Hockey Fight

However, it should be mentioned the NHL has worked to limit the fighting within games, banning bench clearing brawls, instituting the “third man” rule and generally encouraging a faster more high scoring type of hockey. It’s still violent. But bumps and bruises aside, no one is really harmed.

Hockey has become more responsible, creating a better family environment through the years, which ties in directly to the increased revenues. In the old days it seemed everyone was drunk out of their minds, screaming obscenities, the angry mob, the barroom brawl waiting to happen. There were periodic riots in the stands. I remember once when I was a kid, during a game against the New York Islanders, that the players all just stopped and  started watching the crowd. Hockey has changed since then.

These days hockey feels more high end, a sport that is playing if not in the same league as football, baseball and basketball,  then at least in the strata of approximate experience, which is to say higher end food and libations, more corporate box seating, and redesigned stadiums. Gone are the days of the home spun organ lady who played three notes at a time, dun dun dun, dun dun dun, change key, dun dun dun , dun dun dun. Now it’s a spectacle of flashing lights and booming sound, state of the art video monitors, branded mascots, intermission contests and car giveaways.

The NHL also now has more legitimate superstars to personify the sport. Football, baseball and basketball have always generated more interest because they produced bigger stars that could crossover on the national level. Michael Jordan, Peyton Manning, Reggie Jackson (sound familiar?) and a hundred more besides. The average person on the street could name dozens athletes from these sports but not from Hockey. Gretzky, of course, but then who? Gordy Howe or Bobby Orr? Maybe if you were a historian. Mario Lemieux? These days hockey has a bevy of bankable stars, including Sydney Crosby from the Penguins, Alexander Ovechkin from the Caps and god on ice, Jonathan Quick, from my beloved Kings.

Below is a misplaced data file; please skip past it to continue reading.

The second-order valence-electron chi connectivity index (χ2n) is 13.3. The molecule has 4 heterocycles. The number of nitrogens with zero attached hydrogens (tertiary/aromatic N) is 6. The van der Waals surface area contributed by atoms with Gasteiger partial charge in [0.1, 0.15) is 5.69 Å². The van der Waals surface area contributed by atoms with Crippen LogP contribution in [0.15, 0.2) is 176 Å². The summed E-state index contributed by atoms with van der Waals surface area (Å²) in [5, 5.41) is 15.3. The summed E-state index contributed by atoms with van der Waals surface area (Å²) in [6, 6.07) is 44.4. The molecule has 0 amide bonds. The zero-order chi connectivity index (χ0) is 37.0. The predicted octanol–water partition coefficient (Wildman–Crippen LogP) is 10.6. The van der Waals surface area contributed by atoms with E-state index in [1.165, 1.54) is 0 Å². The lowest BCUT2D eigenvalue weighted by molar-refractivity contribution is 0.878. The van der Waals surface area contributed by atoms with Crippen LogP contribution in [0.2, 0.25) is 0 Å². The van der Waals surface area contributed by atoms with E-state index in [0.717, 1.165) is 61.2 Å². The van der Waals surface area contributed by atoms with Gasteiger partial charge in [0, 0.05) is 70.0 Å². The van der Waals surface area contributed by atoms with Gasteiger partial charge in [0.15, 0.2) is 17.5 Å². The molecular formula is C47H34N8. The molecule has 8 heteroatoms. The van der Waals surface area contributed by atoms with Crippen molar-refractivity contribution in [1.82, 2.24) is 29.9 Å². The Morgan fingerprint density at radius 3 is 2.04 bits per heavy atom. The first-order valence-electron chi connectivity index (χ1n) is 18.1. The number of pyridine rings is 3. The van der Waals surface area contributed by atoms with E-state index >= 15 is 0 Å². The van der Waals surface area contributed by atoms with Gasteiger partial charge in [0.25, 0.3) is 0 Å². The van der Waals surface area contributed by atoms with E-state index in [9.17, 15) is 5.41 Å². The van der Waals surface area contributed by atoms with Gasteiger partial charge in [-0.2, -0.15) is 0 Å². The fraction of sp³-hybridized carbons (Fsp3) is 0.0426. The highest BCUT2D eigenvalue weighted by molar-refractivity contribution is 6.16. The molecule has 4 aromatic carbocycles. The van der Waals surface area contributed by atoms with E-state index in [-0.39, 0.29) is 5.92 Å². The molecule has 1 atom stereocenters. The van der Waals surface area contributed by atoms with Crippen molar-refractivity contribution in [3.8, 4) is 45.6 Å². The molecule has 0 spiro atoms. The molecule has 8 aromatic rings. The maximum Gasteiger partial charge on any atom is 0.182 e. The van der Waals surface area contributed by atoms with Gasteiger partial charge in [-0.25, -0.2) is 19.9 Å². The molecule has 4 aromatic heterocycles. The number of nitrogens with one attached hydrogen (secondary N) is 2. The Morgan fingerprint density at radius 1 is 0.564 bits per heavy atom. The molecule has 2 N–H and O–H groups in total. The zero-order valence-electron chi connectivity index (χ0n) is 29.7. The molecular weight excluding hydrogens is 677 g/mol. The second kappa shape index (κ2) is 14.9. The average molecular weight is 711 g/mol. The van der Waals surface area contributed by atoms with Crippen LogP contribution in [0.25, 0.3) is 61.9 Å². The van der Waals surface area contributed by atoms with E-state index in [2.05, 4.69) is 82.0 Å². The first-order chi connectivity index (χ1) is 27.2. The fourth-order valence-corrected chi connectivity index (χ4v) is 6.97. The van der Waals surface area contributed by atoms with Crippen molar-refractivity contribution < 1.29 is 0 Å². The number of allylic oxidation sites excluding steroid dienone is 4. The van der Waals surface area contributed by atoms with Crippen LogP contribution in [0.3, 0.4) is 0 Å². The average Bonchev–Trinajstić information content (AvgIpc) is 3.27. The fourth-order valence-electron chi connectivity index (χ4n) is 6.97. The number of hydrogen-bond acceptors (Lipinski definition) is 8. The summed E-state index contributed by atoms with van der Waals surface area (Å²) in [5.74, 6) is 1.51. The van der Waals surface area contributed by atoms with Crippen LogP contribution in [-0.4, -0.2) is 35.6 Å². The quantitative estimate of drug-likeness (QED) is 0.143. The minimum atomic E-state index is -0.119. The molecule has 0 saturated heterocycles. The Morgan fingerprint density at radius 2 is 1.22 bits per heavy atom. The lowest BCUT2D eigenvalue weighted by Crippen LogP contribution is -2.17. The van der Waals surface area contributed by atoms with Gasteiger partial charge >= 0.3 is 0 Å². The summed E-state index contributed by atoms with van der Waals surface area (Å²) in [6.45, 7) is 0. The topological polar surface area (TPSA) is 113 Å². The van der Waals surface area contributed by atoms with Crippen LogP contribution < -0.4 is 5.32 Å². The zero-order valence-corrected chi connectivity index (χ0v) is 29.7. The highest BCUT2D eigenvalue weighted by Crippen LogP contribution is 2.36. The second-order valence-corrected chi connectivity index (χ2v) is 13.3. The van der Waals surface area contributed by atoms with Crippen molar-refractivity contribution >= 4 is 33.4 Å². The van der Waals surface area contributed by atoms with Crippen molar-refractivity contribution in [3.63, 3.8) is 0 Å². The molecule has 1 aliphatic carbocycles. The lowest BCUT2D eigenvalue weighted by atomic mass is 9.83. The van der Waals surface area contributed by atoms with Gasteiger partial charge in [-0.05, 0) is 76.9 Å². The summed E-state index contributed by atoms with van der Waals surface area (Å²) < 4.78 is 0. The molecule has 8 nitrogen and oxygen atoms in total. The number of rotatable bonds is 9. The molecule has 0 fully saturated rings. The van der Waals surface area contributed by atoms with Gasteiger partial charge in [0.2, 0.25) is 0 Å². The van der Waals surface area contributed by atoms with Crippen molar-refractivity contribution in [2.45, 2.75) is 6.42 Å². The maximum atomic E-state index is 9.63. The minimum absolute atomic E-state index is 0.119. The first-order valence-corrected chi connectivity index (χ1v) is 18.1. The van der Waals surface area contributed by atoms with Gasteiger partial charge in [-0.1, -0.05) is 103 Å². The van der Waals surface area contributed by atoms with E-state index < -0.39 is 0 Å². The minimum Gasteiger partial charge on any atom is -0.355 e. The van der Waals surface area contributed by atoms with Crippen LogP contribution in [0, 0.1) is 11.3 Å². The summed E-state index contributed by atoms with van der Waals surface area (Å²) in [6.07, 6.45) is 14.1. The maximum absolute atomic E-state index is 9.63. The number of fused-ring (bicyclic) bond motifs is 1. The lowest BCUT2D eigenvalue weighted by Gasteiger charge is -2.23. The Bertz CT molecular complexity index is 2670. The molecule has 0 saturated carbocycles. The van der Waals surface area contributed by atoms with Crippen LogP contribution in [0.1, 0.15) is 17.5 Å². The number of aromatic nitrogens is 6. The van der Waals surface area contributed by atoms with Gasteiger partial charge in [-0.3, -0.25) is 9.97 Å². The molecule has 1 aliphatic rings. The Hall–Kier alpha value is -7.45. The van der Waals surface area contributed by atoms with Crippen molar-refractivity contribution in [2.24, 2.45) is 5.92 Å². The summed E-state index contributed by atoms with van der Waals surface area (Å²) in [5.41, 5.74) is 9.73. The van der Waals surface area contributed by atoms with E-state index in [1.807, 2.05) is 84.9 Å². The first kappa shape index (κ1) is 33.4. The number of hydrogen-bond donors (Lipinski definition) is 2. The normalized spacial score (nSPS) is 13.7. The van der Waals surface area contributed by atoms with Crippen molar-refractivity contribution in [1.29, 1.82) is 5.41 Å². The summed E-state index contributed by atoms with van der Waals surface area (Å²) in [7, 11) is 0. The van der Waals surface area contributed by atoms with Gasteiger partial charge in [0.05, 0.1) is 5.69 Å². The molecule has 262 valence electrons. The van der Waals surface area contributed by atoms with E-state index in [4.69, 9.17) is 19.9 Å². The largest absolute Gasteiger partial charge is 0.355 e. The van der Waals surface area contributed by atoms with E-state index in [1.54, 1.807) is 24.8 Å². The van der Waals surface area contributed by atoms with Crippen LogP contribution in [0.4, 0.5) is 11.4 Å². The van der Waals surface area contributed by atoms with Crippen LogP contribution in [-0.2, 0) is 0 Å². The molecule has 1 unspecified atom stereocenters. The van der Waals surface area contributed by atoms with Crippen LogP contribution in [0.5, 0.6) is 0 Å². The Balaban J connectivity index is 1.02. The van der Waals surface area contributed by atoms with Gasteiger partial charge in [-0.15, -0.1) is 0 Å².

All these improvements in the game have added to increased revenue and popularity. But now the league is on the verge of shutting the whole thing down again for the second time in eight years. Can you imagine if any other business enterprise went on vacation for a year and a half , say McDonalds, or ATT? People would move on and find new fast food restaurants and new wireless carriers. Come Jan 22nd, there better be hockey or the NHL can expect that many of its fans will be moving on, too. To let them go, hockey would have to be crazy.

Tony Shea ( Editor-in-Chief, New York)

Tony Shea is based in New York, having recently moved from Los Angeles after more than a decade on the sunny coast. His short films have won numerous awards and screened at major festivals around the world including Comic-Con. As a musician, he is the lead singer for Los Angeles rock n’ roll band Candygram For Mongo (C4M) candygramformongo.com who has been a featured artist on Clear Channel Radio’s Discover New Music Program and whose songs have been heard on Battlestar Gallactica (Syfy Channel) and Unhitched (Fox) among other shows and films.